Russian forces have reportedly committed almost the entirety of the Russian Eastern Grouping of Forces to southern Ukraine. Ukrainian military observer Konstantin Mashovets stated on July 5 that the Eastern Grouping of Forces is comprised of the 5th Combined Arms Army (CAA), the 35th CAA, the 36th CAA, and the 29th CAA (all of the Eastern Military District). ISW cannot confirm the exact composition of the Eastern Grouping of Forces, although it continues to appear that this operational direction command structure is largely coextensive with the Eastern Military District (EMD). Mashovets claimed that the 5th CAA’s 127th Motorized Rifle Division and 60th Motorized Rifle Brigade are operating along the administrative border between Zaporizhia and Donetsk oblasts and that the CAA’s other main unit, the 57th Motorized Rifle Brigade, is operating south of Bakhmut. ISW has observed the 5th CAA‘s 127th Division and 60thBrigade in the Zaporizhia Oblast-Donetsk Oblast border area along with previous Russian claims that the 57th Motorized Rifle Brigade has been operating on Bakhmut’s southern flank. Mashovets stated that the 35th CAA’s 38th Motorized Rifle Brigade, 64th Motorized Rifle Brigade, and 69th Separate Cover Brigade are deployed to western Zaporizhia Oblast and that the 36th CAA’s 37th Motorized Rifle Brigade and 5th Separate Tank Brigade are deployed to areas south of Velyka Novosilka in western Donetsk Oblast. ISW previously assessed that the 35th CAA’s Chief of Staff’s alleged death from a Ukrainian missile strike on June 13 in Zaporizhia Oblast suggested that significant elements of the 35th CAA are likely operating along the Zaporizhia front. The Ukrainian General Staff previously reported on March 19 that elements of the 37th Motorized Rifle Brigade would deploy to western Donetsk Oblast. Mashovets also stated that the 29th CAA, the smallest combined arms army in the EMD, is the only formation of the Eastern Grouping of Forces in reserve. Mashovets added that the 58th and 49th CAAs and 22nd Army Corps of the Southern Military District (SMD) are committed to operations in Southern Ukraine. Mashovets stated that elements of the 68th Army Corps (EMD) are also deployed to southern Ukraine, but suggested that the 68th Army Corps is not a part of the Eastern Grouping of Forces, making it the only higher-level EMD formation separate from the Eastern Grouping of Forces. ISW has also observed elements of the EMD Pacific Fleet’s naval infantry brigades (40thand 155th) continuing to serve in western Donetsk Oblast after suffering heavy losses during the Russian winter spring 2023 offensive. Mashovets‘ reporting and ISW’s current observation of the Russian order of battle (ORBAT) in southern Ukraine indicates that almost the entirety of the EMD’s combat power is committed to defending against Ukrainian counteroffensives, primarily in southern Ukraine.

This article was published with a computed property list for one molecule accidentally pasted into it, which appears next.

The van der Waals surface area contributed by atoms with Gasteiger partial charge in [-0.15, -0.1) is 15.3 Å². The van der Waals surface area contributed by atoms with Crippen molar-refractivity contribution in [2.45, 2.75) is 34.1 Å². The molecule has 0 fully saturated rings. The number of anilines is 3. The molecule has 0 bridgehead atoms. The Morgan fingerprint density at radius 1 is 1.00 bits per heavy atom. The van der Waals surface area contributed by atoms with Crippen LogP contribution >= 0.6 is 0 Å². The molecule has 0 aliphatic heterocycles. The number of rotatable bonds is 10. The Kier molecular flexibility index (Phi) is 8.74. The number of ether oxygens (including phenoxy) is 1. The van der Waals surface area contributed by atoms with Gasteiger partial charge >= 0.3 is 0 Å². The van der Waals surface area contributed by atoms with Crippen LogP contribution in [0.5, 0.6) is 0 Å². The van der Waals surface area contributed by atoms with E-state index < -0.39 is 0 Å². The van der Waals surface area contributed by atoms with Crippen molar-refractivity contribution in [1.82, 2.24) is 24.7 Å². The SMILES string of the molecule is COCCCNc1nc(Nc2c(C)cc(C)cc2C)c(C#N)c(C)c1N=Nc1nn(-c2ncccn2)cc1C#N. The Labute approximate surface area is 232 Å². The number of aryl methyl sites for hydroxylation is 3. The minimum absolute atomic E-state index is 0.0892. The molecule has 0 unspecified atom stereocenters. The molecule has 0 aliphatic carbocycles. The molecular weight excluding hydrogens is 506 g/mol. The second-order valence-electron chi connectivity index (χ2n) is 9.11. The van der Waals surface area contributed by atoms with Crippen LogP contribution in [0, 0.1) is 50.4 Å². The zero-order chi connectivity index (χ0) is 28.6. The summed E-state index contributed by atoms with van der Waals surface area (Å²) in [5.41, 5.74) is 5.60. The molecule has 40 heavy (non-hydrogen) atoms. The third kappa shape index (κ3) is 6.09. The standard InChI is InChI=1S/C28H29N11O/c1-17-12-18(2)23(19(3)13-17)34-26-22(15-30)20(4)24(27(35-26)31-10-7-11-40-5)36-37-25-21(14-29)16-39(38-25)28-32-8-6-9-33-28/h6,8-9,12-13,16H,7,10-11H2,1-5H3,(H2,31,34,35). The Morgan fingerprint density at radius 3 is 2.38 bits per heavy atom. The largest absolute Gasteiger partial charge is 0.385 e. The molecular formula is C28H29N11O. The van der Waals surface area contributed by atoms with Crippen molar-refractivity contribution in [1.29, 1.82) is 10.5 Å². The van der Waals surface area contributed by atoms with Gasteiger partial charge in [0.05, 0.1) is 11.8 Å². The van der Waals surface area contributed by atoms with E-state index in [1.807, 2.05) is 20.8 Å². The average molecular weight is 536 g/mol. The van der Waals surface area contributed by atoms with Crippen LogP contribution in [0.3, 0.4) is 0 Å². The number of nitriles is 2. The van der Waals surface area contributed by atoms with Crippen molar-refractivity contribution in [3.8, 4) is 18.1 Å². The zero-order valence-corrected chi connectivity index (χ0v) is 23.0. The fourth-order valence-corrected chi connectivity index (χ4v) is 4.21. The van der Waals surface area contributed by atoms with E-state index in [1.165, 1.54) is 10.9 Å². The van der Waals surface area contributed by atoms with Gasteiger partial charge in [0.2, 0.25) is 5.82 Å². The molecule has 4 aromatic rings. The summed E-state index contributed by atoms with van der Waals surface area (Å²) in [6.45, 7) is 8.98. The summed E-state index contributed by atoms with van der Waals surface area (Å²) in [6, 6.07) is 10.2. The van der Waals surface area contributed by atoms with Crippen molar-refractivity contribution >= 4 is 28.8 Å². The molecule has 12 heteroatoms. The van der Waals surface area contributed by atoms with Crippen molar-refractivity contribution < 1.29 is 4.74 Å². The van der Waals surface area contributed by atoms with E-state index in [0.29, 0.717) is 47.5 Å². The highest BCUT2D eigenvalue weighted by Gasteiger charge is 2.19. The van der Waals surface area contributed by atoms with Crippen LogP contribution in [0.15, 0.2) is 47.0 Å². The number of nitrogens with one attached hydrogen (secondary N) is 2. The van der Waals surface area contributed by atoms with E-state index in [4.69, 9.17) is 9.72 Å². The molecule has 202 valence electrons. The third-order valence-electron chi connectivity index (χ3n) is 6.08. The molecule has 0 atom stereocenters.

The deployment of almost the entirety of the Russian Eastern Grouping of Forces and extensive SMD elements to the frontline in southern Ukraine suggests that Russian defenses in southern Ukraine may be brittle. Mashovets’ report suggests that the only reserve that the Russian military maintains in southern Ukraine consists of elements of the 29th Combined Arms Army – the Eastern Military District’s smallest combined arms army that has only one maneuver brigade: the 36thMotorized Rifle Brigade. Elements of the 36th Motorized Rifle Brigade participated in the Battle of Kyiv in early 2022 and fought near Vuhledar in early 2023 and are thus likely degraded.